Willis "Gator" Jackson

Gravy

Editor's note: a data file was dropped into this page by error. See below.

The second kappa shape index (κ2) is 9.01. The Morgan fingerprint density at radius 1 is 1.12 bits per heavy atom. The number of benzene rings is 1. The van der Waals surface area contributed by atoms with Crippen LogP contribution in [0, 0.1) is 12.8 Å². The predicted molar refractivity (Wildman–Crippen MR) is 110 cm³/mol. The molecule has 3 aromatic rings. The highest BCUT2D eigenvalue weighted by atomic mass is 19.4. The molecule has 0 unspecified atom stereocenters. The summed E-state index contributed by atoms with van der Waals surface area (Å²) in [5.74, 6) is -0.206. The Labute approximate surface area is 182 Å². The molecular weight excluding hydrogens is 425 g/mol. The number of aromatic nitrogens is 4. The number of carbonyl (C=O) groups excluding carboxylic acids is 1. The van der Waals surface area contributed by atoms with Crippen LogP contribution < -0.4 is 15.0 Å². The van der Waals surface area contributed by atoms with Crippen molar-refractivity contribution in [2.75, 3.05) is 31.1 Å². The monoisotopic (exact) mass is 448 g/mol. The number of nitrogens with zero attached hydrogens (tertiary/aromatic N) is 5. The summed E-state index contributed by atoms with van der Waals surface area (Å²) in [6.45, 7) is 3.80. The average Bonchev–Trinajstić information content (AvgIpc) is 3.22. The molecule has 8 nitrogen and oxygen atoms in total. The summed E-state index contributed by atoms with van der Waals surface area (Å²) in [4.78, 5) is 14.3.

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This combines two LPs, Grease 'n' Gravy and The Good Life, both cut at sessions on May 23 and May 24 of 1963, onto a single CD. Both feature a quintet of Willis "Gator" Jackson, Carl Wilson (not the Beach Boys guitarist) on organ, Pat Martino on guitar, Frank Robinson on trumpet, and Joe Hadrick on drums; Leonard Gaskin added bass to about half the tracks. Grease 'n' Gravy is respectable, not-too-cool and not-too-hot early-'60s organ-sax jazz, with Wilson's organ and the still-teenaged Martino's guitar as vital to the success of the date as Jackson's tenor sax. Except for a three-minute revival of "Stompin' at the Savoy," most of the grooves settle in for a half-dozen minutes or so, with the up-tempo "Brother Elijah" and "Grease" working best. They play a smoldering, soulful slow strut for eleven-a-half minutes on "Gra-a-a-vy," though. The Good Life is pleasing, if unsurprising, early-'60s organ soul-jazz with a good balance between brass, organ, and guitar, perhaps more useful as club groove music than home listening. They verge on cooking when the rhythm gets choked on "Troubled Times" (the sole original), and the version of "Fly Me to the Moon" has some lively exuberance (and a Latin rhythm) not matched by the other tracks. Indeed, "Days of Wine and Roses" and "Walk Right In" are kinda hokey choices for the organ soul-jazz repertoire. In comparing Grease 'n' Gravy to The Good Life, The Good Life is at a disadvantage, due to its greater reliance on covers of pop standards.

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